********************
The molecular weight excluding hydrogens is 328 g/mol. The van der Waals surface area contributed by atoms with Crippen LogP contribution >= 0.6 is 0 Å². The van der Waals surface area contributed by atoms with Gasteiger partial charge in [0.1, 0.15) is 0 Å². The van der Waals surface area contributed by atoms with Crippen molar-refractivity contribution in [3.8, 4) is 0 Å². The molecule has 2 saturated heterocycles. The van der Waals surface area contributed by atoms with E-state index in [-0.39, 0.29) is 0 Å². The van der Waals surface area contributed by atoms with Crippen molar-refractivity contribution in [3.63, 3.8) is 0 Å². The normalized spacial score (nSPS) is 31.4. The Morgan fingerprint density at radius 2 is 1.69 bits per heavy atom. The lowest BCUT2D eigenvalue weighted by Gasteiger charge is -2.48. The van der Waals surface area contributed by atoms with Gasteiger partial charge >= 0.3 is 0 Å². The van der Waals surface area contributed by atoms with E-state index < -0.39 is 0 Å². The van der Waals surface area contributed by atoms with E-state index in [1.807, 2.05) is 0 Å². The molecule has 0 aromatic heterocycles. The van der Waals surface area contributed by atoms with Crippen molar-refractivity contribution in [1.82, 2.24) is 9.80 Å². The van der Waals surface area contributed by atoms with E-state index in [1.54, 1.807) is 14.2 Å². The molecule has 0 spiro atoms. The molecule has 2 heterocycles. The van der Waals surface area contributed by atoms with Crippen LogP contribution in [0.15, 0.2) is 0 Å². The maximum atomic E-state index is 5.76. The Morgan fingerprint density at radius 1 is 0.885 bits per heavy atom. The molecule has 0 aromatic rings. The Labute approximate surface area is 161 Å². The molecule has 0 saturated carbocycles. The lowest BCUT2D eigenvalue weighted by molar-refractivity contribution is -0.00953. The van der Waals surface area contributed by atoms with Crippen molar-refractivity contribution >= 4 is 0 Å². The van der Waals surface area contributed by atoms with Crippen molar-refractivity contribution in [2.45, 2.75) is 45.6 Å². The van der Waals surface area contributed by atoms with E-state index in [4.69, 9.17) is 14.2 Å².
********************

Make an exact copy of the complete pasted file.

The molecular weight excluding hydrogens is 328 g/mol. The van der Waals surface area contributed by atoms with Crippen LogP contribution >= 0.6 is 0 Å². The van der Waals surface area contributed by atoms with Gasteiger partial charge in [0.1, 0.15) is 0 Å². The van der Waals surface area contributed by atoms with Crippen molar-refractivity contribution in [3.8, 4) is 0 Å². The molecule has 2 saturated heterocycles. The van der Waals surface area contributed by atoms with E-state index in [-0.39, 0.29) is 0 Å². The van der Waals surface area contributed by atoms with Crippen molar-refractivity contribution in [3.63, 3.8) is 0 Å². The normalized spacial score (nSPS) is 31.4. The Morgan fingerprint density at radius 2 is 1.69 bits per heavy atom. The lowest BCUT2D eigenvalue weighted by Gasteiger charge is -2.48. The van der Waals surface area contributed by atoms with Gasteiger partial charge >= 0.3 is 0 Å². The van der Waals surface area contributed by atoms with E-state index < -0.39 is 0 Å². The van der Waals surface area contributed by atoms with E-state index in [1.807, 2.05) is 0 Å². The molecule has 0 aromatic heterocycles. The van der Waals surface area contributed by atoms with Crippen molar-refractivity contribution in [1.82, 2.24) is 9.80 Å². The van der Waals surface area contributed by atoms with E-state index in [1.54, 1.807) is 14.2 Å². The molecule has 0 spiro atoms. The molecule has 2 heterocycles. The van der Waals surface area contributed by atoms with Crippen LogP contribution in [0.15, 0.2) is 0 Å². The maximum atomic E-state index is 5.76. The Morgan fingerprint density at radius 1 is 0.885 bits per heavy atom. The molecule has 0 aromatic rings. The Labute approximate surface area is 161 Å². The molecule has 0 saturated carbocycles. The lowest BCUT2D eigenvalue weighted by molar-refractivity contribution is -0.00953. The van der Waals surface area contributed by atoms with Crippen molar-refractivity contribution >= 4 is 0 Å². The van der Waals surface area contributed by atoms with Crippen molar-refractivity contribution in [2.45, 2.75) is 45.6 Å². The van der Waals surface area contributed by atoms with E-state index in [4.69, 9.17) is 14.2 Å².